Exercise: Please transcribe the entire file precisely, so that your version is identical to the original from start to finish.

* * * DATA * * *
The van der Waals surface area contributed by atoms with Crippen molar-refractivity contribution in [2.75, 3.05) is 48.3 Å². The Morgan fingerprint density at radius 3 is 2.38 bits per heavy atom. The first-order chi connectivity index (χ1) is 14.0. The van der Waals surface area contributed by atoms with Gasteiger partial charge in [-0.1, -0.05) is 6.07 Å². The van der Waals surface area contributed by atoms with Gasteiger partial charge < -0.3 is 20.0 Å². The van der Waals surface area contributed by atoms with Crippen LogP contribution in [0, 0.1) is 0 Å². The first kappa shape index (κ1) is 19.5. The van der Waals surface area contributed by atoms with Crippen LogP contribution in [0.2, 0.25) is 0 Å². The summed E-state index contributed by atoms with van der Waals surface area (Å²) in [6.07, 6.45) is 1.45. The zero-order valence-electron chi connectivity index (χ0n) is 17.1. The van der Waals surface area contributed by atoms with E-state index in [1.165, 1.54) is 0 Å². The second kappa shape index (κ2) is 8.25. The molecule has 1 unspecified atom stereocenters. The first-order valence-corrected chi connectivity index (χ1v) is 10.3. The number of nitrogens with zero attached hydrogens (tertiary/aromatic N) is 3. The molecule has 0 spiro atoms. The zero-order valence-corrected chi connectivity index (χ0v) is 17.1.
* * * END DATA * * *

The van der Waals surface area contributed by atoms with Crippen molar-refractivity contribution in [2.75, 3.05) is 48.3 Å². The Morgan fingerprint density at radius 3 is 2.38 bits per heavy atom. The first-order chi connectivity index (χ1) is 14.0. The van der Waals surface area contributed by atoms with Gasteiger partial charge in [-0.1, -0.05) is 6.07 Å². The van der Waals surface area contributed by atoms with Gasteiger partial charge < -0.3 is 20.0 Å². The van der Waals surface area contributed by atoms with Crippen LogP contribution in [0, 0.1) is 0 Å². The first kappa shape index (κ1) is 19.5. The van der Waals surface area contributed by atoms with Crippen LogP contribution in [0.2, 0.25) is 0 Å². The summed E-state index contributed by atoms with van der Waals surface area (Å²) in [6.07, 6.45) is 1.45. The zero-order valence-electron chi connectivity index (χ0n) is 17.1. The van der Waals surface area contributed by atoms with E-state index in [1.165, 1.54) is 0 Å². The second kappa shape index (κ2) is 8.25. The molecule has 1 unspecified atom stereocenters. The first-order valence-corrected chi connectivity index (χ1v) is 10.3. The number of nitrogens with zero attached hydrogens (tertiary/aromatic N) is 3. The molecule has 0 spiro atoms. The zero-order valence-corrected chi connectivity index (χ0v) is 17.1.